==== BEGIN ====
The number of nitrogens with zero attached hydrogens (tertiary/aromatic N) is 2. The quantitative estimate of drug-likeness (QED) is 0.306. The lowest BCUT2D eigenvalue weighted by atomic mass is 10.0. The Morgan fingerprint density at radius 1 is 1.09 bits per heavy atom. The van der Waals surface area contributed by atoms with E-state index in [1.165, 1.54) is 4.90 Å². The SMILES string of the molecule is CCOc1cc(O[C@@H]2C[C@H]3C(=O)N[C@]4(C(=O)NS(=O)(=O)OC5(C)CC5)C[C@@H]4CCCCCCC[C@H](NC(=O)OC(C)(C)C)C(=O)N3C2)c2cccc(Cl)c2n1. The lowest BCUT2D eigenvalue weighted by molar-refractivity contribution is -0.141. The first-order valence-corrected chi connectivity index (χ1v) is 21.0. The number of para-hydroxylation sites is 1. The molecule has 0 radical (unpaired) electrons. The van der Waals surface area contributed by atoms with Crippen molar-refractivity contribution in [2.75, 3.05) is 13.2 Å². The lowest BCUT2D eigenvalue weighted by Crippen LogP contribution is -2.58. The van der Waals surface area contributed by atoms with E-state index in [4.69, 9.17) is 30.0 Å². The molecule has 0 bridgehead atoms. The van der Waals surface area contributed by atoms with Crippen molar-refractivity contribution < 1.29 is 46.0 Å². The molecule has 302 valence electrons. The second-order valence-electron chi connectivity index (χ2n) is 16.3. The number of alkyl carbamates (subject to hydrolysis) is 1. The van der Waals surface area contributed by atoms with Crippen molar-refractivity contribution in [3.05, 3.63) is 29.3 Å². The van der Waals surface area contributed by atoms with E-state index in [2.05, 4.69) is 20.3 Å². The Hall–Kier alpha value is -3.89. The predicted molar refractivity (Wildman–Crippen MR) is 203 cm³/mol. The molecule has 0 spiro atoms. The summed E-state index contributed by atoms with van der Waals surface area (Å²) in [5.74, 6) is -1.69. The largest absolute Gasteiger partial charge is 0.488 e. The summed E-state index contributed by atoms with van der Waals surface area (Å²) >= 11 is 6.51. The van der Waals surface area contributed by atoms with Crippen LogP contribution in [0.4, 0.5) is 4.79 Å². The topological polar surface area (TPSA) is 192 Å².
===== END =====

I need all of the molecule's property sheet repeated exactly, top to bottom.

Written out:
The number of nitrogens with zero attached hydrogens (tertiary/aromatic N) is 2. The quantitative estimate of drug-likeness (QED) is 0.306. The lowest BCUT2D eigenvalue weighted by atomic mass is 10.0. The Morgan fingerprint density at radius 1 is 1.09 bits per heavy atom. The van der Waals surface area contributed by atoms with E-state index in [1.165, 1.54) is 4.90 Å². The SMILES string of the molecule is CCOc1cc(O[C@@H]2C[C@H]3C(=O)N[C@]4(C(=O)NS(=O)(=O)OC5(C)CC5)C[C@@H]4CCCCCCC[C@H](NC(=O)OC(C)(C)C)C(=O)N3C2)c2cccc(Cl)c2n1. The lowest BCUT2D eigenvalue weighted by molar-refractivity contribution is -0.141. The first-order valence-corrected chi connectivity index (χ1v) is 21.0. The number of para-hydroxylation sites is 1. The molecule has 0 radical (unpaired) electrons. The van der Waals surface area contributed by atoms with Crippen molar-refractivity contribution in [2.75, 3.05) is 13.2 Å². The lowest BCUT2D eigenvalue weighted by Crippen LogP contribution is -2.58. The van der Waals surface area contributed by atoms with E-state index in [4.69, 9.17) is 30.0 Å². The molecule has 0 bridgehead atoms. The van der Waals surface area contributed by atoms with Crippen molar-refractivity contribution < 1.29 is 46.0 Å². The molecule has 302 valence electrons. The second-order valence-electron chi connectivity index (χ2n) is 16.3. The number of alkyl carbamates (subject to hydrolysis) is 1. The van der Waals surface area contributed by atoms with Crippen molar-refractivity contribution in [3.05, 3.63) is 29.3 Å². The van der Waals surface area contributed by atoms with E-state index in [2.05, 4.69) is 20.3 Å². The Hall–Kier alpha value is -3.89. The predicted molar refractivity (Wildman–Crippen MR) is 203 cm³/mol. The molecule has 0 spiro atoms. The summed E-state index contributed by atoms with van der Waals surface area (Å²) in [5.74, 6) is -1.69. The largest absolute Gasteiger partial charge is 0.488 e. The summed E-state index contributed by atoms with van der Waals surface area (Å²) >= 11 is 6.51. The van der Waals surface area contributed by atoms with Crippen LogP contribution in [0.4, 0.5) is 4.79 Å². The topological polar surface area (TPSA) is 192 Å².